Here is another development in the realms of software patents. BreezyPrint dodges a software patents lawsuit in Texas, where the courts are very favourable to plaintiffs. Quoting Law 360: “A Texas federal judge ruled Thursday that BreezyPrint Corp., a small mobile printing company, did not infringe several printing software patents owned by rival PrinterOn Inc., which was recently acquired by Samsung Electronics Co. Ltd.”
“Software patents at center of abuse problem, report says” is the title of another report. Thankfully, some people do realise/understand the core issue and this issue has already been addressed to a large degree by the highest court in the US. One oughtn’t be surprised to see patent lawyers panic.
Lawyers Distort the Record
So all in all one might assume that we’re moving in the right direction and the world can finally grasp that software is not patentable, not even in the US. Sadly, however, patent lawyers and people in the patent ‘industry’ still flood the channels (news, forums, etc.) and it shows. They are fighting back against this new reality.
A Microsoft-backed pro-software patents lobbying group (BSA) was given the platform right here, promoting software patents of course. This piece of lobbying/propaganda was posted by Dennis Crouch, who is himself very biased.
Crouch gives his platform not just for lobbyists to exploit (for software patents around the world) and to dismiss Alice but also for other pro-software patents voices, usually patent lawyers. Consider this “Guest Commentary” by Robert Stoll and the notoriously pro-software patents Michael Risch (he believes and insists that some software should be patentable).
Other patent lawyers took on other media. An article by James M. Singer (Fox Rothschild LLP) remarks on Alice and Singer again did this when it comes to patent reform. They are pushing forth the interests of patent lawyers. “We’re hearing a lot of claims about the STRONG Act as an “alternative” to patent litigation reform,” wrote the CCIA-backed (and powered) site. “The campaign supporting the bill has been misleading at best.” This CCIA-backed site keeps focusing on trolls, as usual, as it last did even a fortnight ago. It’s not asking for real “Patent Progress” (the name of the site) but a ‘progress’ that its funders (which include Microsoft) want. A patent bill’s acceptability is determined by the paymasters and “trolls” remain the only mentionable issue. “According to Lex Machina’s data,” says Levy (CCIA), “in January this year, there were 442 patent cases filed compared with 334 cases in January 2014. That’s a 32% increase. In February this year, there were 500 patent cases filed compared with 440 cases in February 2014. That’s a 13.6% increase. For the year so far, there are about 22% more patent cases filed in the first two months of 2015 compared with the first two months of 2014.” But that’s not the point; the real issue is not just litigation but the scope of patents. Why not tackle the core issue?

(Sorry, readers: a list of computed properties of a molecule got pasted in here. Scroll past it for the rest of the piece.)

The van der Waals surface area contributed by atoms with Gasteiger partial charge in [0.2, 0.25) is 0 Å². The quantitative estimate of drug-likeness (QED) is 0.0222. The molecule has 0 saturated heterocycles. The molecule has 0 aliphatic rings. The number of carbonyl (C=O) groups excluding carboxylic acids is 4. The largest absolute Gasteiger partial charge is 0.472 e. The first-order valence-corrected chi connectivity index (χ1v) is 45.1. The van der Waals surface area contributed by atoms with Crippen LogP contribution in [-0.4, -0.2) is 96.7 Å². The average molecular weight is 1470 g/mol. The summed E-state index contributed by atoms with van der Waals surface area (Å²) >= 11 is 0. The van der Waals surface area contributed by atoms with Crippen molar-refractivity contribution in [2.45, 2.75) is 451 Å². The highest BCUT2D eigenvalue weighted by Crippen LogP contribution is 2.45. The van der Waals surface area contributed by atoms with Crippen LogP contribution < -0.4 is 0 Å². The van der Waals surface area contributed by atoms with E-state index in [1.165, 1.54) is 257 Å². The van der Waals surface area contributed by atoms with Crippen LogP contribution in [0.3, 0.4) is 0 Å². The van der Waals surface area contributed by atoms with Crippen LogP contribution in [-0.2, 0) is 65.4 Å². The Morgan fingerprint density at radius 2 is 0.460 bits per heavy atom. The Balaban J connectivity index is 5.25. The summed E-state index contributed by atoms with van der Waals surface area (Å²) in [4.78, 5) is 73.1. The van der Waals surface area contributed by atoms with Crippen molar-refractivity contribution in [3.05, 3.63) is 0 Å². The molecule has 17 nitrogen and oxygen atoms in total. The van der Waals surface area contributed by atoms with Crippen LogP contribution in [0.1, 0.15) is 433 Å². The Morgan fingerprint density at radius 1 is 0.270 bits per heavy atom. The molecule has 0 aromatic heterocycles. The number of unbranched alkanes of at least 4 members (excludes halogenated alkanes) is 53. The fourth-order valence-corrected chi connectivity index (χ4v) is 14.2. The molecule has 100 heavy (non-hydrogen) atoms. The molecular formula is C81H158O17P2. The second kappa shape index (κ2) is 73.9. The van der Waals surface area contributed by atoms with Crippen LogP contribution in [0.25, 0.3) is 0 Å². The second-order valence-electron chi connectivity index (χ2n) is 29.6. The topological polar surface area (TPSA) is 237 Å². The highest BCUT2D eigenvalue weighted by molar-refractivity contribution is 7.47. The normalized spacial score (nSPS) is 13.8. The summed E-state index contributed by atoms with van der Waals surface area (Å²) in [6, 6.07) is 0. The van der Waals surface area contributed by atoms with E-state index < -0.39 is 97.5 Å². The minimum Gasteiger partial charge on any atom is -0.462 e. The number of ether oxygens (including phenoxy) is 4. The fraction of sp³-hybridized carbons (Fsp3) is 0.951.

Patent propagandist Gene Quinn published “The Road Forward for Software Patents post-Alice”, one among his many pro-software patents posts (he makes money from these). Gene Quinn derives revenue from this parasitic system, so his torrent of pro-software patents pseudo-patriotism and salesmanship (appeal to emotion with terms like “Problem Child”) should not be shocking.
In another lawyers’ site we find another post-Alice pro-software patents piece. “Given past precedent,” it says, “counsel should not expect the pendulum to stop swinging back-and-forth on software patent eligbility” (it has already swung).
In another lawyers’ site we found more of the same and other lawyers’ sites offer no exception. They are teaching patent lawyers what to do as they are trying to get around the rules and share tricks for doing so. That’s what lawyers do, not just when it comes to patents. They want to keep patenting software, i.e. generate business for themselves. Watch how one firm, Akin Gump Strauss Hauer & Feld LLP, selectively covered cases where software patents were upheld by courts. It’s this bias by omission that we covered in prior month.
In conclusion, the world is changing, but don’t expect it to change without aggressive and persistent resistance from the parasites. █